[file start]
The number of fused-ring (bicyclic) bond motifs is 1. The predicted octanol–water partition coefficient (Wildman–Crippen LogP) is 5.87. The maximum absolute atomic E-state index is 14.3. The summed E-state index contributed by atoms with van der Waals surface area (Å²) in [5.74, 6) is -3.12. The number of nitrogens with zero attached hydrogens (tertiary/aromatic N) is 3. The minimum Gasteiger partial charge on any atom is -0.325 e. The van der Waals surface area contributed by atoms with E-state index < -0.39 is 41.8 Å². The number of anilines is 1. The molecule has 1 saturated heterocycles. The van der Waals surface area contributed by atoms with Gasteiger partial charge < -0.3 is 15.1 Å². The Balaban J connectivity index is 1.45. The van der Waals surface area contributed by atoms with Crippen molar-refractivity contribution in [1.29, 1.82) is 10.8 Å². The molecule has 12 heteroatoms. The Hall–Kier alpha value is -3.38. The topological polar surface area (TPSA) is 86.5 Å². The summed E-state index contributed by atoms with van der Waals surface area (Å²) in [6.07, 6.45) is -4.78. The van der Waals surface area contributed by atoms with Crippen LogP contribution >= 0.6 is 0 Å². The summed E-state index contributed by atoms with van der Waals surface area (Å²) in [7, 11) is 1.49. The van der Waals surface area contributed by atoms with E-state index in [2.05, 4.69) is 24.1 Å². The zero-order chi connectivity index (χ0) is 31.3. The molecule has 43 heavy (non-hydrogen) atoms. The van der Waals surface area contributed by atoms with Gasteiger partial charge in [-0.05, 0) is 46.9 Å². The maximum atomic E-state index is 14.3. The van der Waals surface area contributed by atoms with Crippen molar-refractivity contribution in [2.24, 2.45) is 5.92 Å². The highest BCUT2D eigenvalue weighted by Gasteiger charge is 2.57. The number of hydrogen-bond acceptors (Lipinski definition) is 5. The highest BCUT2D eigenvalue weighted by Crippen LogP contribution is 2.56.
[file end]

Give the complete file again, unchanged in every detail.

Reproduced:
The number of fused-ring (bicyclic) bond motifs is 1. The predicted octanol–water partition coefficient (Wildman–Crippen LogP) is 5.87. The maximum absolute atomic E-state index is 14.3. The summed E-state index contributed by atoms with van der Waals surface area (Å²) in [5.74, 6) is -3.12. The number of nitrogens with zero attached hydrogens (tertiary/aromatic N) is 3. The minimum Gasteiger partial charge on any atom is -0.325 e. The van der Waals surface area contributed by atoms with E-state index < -0.39 is 41.8 Å². The number of anilines is 1. The molecule has 1 saturated heterocycles. The van der Waals surface area contributed by atoms with Gasteiger partial charge < -0.3 is 15.1 Å². The Balaban J connectivity index is 1.45. The van der Waals surface area contributed by atoms with Crippen molar-refractivity contribution in [1.29, 1.82) is 10.8 Å². The molecule has 12 heteroatoms. The Hall–Kier alpha value is -3.38. The topological polar surface area (TPSA) is 86.5 Å². The summed E-state index contributed by atoms with van der Waals surface area (Å²) in [6.07, 6.45) is -4.78. The van der Waals surface area contributed by atoms with Crippen LogP contribution >= 0.6 is 0 Å². The summed E-state index contributed by atoms with van der Waals surface area (Å²) in [7, 11) is 1.49. The van der Waals surface area contributed by atoms with E-state index in [2.05, 4.69) is 24.1 Å². The zero-order chi connectivity index (χ0) is 31.3. The molecule has 43 heavy (non-hydrogen) atoms. The van der Waals surface area contributed by atoms with Gasteiger partial charge in [-0.05, 0) is 46.9 Å². The maximum atomic E-state index is 14.3. The van der Waals surface area contributed by atoms with Crippen molar-refractivity contribution in [2.24, 2.45) is 5.92 Å². The highest BCUT2D eigenvalue weighted by Gasteiger charge is 2.57. The number of hydrogen-bond acceptors (Lipinski definition) is 5. The highest BCUT2D eigenvalue weighted by Crippen LogP contribution is 2.56.